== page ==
The dog could smell the adrenaline in the darkness.
Dobies Junior and his officer, Steven Bergren, were called to search the fields near a house where a domestic disturbance was reported.
It was pitch black. They trekked the tall grass toward a fence. Moments later, the dog stopped. Bergren pointed his flashlight in front of the dog and saw what Dobies Junior smelled.
"Sure enough," Bergren said, "it was our bad guy."
The man got away by jumping the fence and diving into the Anclote River. But for the officer, the pursuit was still a victory.
It was the first time Bergren worked a call with Dobies Junior, the Tarpon Springs Police Department's newest and only dog.
"At least I know he can do it," Bergren said, smiling.
Bergren, 30, graduated from Tarpon Springs High in 2000. He enlisted in the Marine Corps and was part of the first units deployed to Afghanistan after 9/11.
After four years in the Marines, Bergren returned to Tarpon Springs and enrolled at the University of South Florida, where he graduated in 2008 with a bachelor's degree in criminology. He joined Tarpon Springs police the same year.
Last year, Dobies, the agency's previous dog, retired after about five years of service. His officer moved up the ranks to corporal, but kept Dobies as a family pet.
Dobies and Dobies Junior are both named after funeral director Thomas Dobies, a dog lover who donated the first Dobies to Tarpon Springs and has also funded canine unit partners for the New Port Richey and Port Richey police departments.
Born in September 2010, Dobies Junior is a Belgian Malinois. His fur is black with traces of honey brown, the same color as his eyes. He was born in Belgium, where he was trained in Belgian ring sports, and purchased from there. At 62 pounds, he can leap over 6-foot fences.
Dobies Junior arrived in Tarpon Springs right before canine-unit training in January. Officers and their dogs must go through a 16-week, 640-hour course before they are certified as a canine unit. At the school, units learn how to search buildings and look for and catch suspects. The training involves thousands of repetitions, or reps, between officer and dog.
"They tell you that it's a difficult process of training him," Bergren said. "There's no real preparation for it … you just have to go through it yourself."
Among the challenges: Dobies Junior didn't trust Bergren.
Bergren is a first-time canine officer. The dog could sense his insecurities. During the first several weeks of training, Dobies Junior refused to obey him. Bergren was forced to have him on a leash at all times. The dog would not go to Bergren if he called his name.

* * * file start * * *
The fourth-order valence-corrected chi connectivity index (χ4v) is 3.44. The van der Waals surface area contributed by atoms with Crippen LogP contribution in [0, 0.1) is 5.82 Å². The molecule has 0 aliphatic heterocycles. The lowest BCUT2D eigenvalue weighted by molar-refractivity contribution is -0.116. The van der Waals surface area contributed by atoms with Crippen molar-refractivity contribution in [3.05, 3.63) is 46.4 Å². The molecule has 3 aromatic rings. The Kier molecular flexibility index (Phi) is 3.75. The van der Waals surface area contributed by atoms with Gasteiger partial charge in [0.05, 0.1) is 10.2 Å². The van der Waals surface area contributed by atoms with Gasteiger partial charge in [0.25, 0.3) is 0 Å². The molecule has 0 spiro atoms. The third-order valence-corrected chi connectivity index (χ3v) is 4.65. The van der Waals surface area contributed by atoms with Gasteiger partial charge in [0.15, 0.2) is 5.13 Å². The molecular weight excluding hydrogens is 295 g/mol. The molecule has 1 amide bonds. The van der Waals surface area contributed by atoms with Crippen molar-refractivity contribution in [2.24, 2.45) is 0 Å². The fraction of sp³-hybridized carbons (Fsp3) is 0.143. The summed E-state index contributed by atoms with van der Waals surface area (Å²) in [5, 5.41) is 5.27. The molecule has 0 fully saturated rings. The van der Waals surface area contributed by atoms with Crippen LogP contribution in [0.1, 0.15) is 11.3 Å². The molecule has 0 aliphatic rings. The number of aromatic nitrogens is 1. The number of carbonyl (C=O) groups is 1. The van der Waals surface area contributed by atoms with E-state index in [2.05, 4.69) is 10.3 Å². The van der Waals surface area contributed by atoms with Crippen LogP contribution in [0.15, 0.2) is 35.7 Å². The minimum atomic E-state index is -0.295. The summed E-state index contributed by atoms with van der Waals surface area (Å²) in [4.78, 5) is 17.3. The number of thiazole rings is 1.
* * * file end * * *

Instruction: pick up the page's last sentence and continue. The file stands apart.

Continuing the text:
"He's looking at me, like, well, why would I respect you?" Bergren said. "I felt like a 12-year-old driving a Ferrari. The car felt in control the whole time."
But one day in April, Bergren called his name and Dobies Junior came to him. He's obeyed him ever since.
Dobies Junior and his training were funded by federal forfeiture funds. The price tag: about $21,000, with almost half spent to buy and transport the dog.
The pair began their duties as a canine unit on May 5. They work from 8 p.m. to 4 a.m. To keep up with their training, they practice their skills every day. Bergren keeps a crate full of items, from a wrench to an old wallet, that Dobies Junior must fetch everyday.
At Bergren's home, Dobies Junior sleeps outside in a kennel so he's always accustomed to the heat. When he's at work, he rides in the back of Bergren's SUV. While on duty, the canine wears a training collar. With the push of a button, the collar can be activated, sending a small, harmless shock around his neck.
Because of Dobies Junior's short attention span — the search for a suspect can quickly become a search for a rabbit or duck — Bergren has used the collar a few times.
Tarpon Springs police may consider adding another canine to the department, but talks are still very tentative, said Capt. Barb Templeton. "The chief wanted to make sure this position was a success before we moved forward," she said.
Until then, Bergren and his dog will continue training and wait for their next assignment.
Laura Morel can be reached at (727) 893-8713 or firstname.lastname@example.org.